1. Time management: What is Important…. ???
Urgent vs Important
List all of your daily tasks. Label them as:
U for Urgent: They must be done very soon
N-U for Non-urgent: No pressing time problem, these may be long term situations
I for Important: They will make a difference one year from now
N-I for Non-Important: Not significant to long term goals and success
If this issue is both Urgent and Important (I&U), then you need to be working on this item and getting it done.
If the issue is Urgent but not Important (N-I&U), then it can wait.
If the issue is Non-Important and Non-Urgent(N-I&N-U), it should not be on your list.
If the issue is Important but not Urgent (I&N-U), then you will need to work on it, letting only Important/Urgent issues take a higher priority.
If you have a supervisor or coach get clarification on which issues are Important and Urgent.
Determine your most productive time of day. Early AM, Mid AM, Late AM, Early PM, Mid PM, Later PM, Evening PM. Schedule your most productive times as un-disturbed (as possible) time for working on the Important issues, especially the Urgent/Important issues.
2. Focus: Controlling distractions and staying present
Besides managing your most productive work times, you must manage your mind’s focus.
List all distractions and, if any are important, schedule time to work of these.
Remove any visual or auditory distractions from your work space, for critical/urgent work.
Limit noxious fragrances.
Get reasonably comfortable furniture with proper lighting.
Control telephone and “drop-in” distractions.
If you work at home, hopefully you can control your kids, spouse, family/friends, and pets.
Reward yourself for successful completion of major projects/issues
Do not use too much caffeine/stimulants.
3. Communication: Most important tool in business
A. ) Learn to really listen (observe non-verbal cues) Do not work on your response until you understand and clarify what is being asked or stated.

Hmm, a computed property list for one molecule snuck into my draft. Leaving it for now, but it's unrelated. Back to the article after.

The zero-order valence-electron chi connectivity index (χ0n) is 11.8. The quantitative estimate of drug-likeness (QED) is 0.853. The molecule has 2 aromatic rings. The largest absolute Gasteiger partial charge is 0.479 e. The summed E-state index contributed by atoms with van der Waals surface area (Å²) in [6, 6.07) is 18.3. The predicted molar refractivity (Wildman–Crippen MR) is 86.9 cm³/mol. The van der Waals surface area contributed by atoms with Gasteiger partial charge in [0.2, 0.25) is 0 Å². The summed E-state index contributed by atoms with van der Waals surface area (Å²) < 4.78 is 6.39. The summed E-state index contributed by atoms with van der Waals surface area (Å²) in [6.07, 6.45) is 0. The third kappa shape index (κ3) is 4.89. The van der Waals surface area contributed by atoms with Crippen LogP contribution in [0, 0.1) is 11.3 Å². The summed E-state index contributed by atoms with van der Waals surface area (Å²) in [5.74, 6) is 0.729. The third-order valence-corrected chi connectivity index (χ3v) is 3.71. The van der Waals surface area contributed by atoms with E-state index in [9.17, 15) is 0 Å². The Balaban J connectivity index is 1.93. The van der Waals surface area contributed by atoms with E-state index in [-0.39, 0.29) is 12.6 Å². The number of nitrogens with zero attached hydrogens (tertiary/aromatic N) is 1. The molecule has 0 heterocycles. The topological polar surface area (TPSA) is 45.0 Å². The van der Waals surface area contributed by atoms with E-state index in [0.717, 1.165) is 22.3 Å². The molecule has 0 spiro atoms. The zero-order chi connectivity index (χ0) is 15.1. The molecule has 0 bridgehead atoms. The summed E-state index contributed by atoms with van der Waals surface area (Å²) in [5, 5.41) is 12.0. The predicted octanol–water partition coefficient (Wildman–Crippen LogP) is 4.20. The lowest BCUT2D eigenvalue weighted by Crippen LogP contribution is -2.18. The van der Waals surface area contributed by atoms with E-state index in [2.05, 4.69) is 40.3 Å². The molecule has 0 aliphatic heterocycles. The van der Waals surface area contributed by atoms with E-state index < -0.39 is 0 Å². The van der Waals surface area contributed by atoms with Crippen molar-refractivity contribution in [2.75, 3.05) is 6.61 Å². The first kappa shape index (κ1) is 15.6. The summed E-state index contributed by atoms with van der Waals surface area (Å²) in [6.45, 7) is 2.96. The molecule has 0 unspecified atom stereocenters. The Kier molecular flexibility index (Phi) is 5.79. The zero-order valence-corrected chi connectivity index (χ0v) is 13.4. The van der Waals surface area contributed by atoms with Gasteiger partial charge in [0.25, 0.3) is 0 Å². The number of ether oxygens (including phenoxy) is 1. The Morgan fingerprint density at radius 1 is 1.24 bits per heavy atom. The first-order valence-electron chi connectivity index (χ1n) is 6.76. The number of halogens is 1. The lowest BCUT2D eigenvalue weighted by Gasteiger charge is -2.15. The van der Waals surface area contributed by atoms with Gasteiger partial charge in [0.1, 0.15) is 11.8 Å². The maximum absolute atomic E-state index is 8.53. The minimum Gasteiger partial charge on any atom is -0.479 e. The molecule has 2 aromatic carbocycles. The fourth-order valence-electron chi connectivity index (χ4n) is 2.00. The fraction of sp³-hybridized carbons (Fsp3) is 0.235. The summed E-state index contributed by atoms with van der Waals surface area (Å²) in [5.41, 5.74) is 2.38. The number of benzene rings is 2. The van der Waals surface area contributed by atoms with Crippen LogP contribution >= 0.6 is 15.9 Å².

B. ) Ask clarifying questions
C. ) Restate what you heard and get agreement on your understanding of issues
D. ) Set goal to accomplish positive movement on this goal/issue and get agreement from all parties. It is also good to make sure that everyone understands their role and their value to the project. Clarify the benefits and rewards for accomplishing the goal.
Speak in the First person using “I” statements… Avoid accusations or negative personal comments.
4. Leadership: Leading the horse to water…
Someone must take the lead and the responsibility for the project. A leader will bring together the required people with the talents, knowledge, and experience to create the desired successful results. Make sure that everyone understands their role in project and agrees to their responsibility. A great leader will give their team room to accomplish their tasks and be open to inviting questions and offering supportive information or advice. An effective leader will role up their sleeves and help out other team members, while fulfilling their responsibilities in a timely way. Leaders set a “good” example and give 100%.
5. Managing: Your team and yourself
Good managers know what motivates the members of their team and keeps these motivations as incentives to encourage their personnel. Good managers make clear the focus or directions that they want their personnel to move. They negotiate production timelines that are reasonable and agreed upon. They create a defined process for checking in on progress and help support their personnel as needed. They encourage their team in supportive ways that allow creativity and positive recognition of results.
6. Positive Mental Attitude (PMA): ‘Can do…"